So CLOs within the A and AAA ratings offer premium over similar-rated corporate bonds. Over the last five years, AAA CLOs have offered nearly two times the spread over Treasuries that similarly rated corporate bonds have. And in the A-rated category, they’ve paid over 2.5 times the spread.1
When absolute yield levels across many fixed income markets are low, the yields on CLOs can look attractive given their credit quality and given where we are in the market environment.
Hetts: OK. And then Jess, if we can close out with you. So you guys are navigating, what Nick is explaining, a pretty attractive space in the time of rising rates, inflation fears, equity volatility. What do you think CLO investors should be most focused on right now? And what do you think is the most important nuance in the asset class going forward?
Shill: I think it’s important to recognize that this is a massive market and not anyone can just go out and invest in a CLO. It takes a lot of resources with deep CLO experience and the ability to pay for specific software programs to help those managers slice and dice all of the market data out there.
Thus, we think it is incredibly important to have a rigorous due diligence process and a fundamental understanding of the underlying loans of a CLO portfolio when investing in the asset class. There are over 110 issuers in the CLO market, so it is very important to differentiate between these platforms.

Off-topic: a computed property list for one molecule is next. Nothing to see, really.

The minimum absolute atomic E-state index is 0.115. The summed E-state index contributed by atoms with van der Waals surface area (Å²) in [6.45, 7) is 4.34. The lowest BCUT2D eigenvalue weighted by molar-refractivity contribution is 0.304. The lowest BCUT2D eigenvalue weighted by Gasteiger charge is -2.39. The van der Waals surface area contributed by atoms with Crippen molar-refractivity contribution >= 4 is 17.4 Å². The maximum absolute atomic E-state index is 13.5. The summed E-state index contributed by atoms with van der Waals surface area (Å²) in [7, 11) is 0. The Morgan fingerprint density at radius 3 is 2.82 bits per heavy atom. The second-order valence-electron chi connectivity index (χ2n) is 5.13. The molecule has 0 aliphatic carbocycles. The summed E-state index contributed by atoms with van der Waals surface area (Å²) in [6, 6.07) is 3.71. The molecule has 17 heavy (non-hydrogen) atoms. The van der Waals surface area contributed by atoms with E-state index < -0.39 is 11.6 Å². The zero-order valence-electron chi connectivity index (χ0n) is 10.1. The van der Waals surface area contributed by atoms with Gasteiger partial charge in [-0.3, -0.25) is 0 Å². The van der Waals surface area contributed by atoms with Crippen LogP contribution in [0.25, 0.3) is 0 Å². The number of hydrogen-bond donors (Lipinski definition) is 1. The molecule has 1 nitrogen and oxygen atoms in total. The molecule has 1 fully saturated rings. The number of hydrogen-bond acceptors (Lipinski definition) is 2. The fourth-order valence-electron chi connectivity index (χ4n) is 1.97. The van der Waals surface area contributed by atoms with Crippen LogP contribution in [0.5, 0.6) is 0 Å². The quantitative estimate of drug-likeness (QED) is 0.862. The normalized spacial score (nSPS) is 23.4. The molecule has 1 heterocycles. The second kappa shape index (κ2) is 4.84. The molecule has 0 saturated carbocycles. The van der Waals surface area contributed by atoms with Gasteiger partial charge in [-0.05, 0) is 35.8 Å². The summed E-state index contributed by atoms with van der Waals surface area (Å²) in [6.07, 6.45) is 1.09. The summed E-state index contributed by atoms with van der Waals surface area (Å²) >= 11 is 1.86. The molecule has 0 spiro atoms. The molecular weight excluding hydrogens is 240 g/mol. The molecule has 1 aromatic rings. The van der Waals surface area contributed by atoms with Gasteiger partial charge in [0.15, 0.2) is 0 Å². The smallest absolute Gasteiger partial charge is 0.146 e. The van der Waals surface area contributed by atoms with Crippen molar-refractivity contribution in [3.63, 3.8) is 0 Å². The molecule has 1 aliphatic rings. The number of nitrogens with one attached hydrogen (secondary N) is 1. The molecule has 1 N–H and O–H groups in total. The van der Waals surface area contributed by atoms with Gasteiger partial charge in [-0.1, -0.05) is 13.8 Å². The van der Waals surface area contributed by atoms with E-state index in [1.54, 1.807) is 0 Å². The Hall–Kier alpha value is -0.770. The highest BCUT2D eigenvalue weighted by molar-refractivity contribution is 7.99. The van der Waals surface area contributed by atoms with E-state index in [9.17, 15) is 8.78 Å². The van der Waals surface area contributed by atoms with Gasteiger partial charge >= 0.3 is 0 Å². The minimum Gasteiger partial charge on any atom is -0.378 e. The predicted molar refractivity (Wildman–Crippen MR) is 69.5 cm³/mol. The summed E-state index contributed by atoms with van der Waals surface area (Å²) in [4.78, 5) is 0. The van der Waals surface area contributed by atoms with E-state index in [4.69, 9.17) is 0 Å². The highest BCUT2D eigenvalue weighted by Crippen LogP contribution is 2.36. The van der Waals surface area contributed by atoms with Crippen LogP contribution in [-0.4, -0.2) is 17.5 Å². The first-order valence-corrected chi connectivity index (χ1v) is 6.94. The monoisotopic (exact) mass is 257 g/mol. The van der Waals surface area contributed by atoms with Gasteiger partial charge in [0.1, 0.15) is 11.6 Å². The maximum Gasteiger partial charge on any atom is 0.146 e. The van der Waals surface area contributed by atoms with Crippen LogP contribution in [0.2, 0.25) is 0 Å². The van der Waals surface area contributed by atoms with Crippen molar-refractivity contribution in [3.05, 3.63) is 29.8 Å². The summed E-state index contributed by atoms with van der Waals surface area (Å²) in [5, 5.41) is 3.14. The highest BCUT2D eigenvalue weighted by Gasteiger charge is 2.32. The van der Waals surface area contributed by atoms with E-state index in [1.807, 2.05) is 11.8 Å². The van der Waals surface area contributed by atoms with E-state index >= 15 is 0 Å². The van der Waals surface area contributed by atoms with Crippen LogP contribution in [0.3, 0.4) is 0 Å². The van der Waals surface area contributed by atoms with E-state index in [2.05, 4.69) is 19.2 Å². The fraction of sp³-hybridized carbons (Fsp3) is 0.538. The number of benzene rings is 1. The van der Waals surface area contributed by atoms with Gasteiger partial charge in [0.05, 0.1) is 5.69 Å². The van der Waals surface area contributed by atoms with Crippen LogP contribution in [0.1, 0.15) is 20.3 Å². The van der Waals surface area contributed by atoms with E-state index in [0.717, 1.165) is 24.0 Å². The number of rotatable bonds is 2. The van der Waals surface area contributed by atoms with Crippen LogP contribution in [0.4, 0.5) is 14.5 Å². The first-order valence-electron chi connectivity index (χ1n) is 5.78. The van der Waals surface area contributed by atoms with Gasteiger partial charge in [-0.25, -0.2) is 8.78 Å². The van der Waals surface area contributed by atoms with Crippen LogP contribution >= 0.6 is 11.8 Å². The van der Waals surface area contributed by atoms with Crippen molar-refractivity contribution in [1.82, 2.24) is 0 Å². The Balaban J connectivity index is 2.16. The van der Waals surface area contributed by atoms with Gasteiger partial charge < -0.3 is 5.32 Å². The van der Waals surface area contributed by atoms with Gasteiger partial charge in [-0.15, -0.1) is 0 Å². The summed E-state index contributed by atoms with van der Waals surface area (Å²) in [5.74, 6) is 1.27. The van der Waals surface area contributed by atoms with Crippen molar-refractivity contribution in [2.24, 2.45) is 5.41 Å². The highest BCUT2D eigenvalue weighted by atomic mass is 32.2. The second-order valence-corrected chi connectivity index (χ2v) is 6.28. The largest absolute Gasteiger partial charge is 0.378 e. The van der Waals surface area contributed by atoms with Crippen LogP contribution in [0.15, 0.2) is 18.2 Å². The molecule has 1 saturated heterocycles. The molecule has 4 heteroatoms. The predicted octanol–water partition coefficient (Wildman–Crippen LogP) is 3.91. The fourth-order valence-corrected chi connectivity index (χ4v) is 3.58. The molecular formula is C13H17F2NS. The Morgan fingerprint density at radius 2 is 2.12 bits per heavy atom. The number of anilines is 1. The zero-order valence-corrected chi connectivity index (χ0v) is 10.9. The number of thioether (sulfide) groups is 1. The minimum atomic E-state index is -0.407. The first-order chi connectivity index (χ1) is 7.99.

Additionally there, another nuance of the market is the variability of tenor. There is zero duration in the CLO market, but there is a range of weighted average lives [WALs]. We don’t believe that you are adequately compensated for buying those bonds with longer WALs, so it is important to understand the average life of the bond that you are buying and make sure you are getting adequately compensated for those longer bonds.
Hetts: All right. Nick, Jess, thanks again. Obviously, an important space to be considering given the environment with CLOs, so appreciate all the insight there.
Childs: Thank you.
Hetts: And for our listeners, thanks for joining. And, as always, the views of Janus Henderson’s other investment teams and thought leaders are freely available within the Insights section of our websites. And meanwhile, we’ll look forward to bringing you more Global Perspectives in the near future.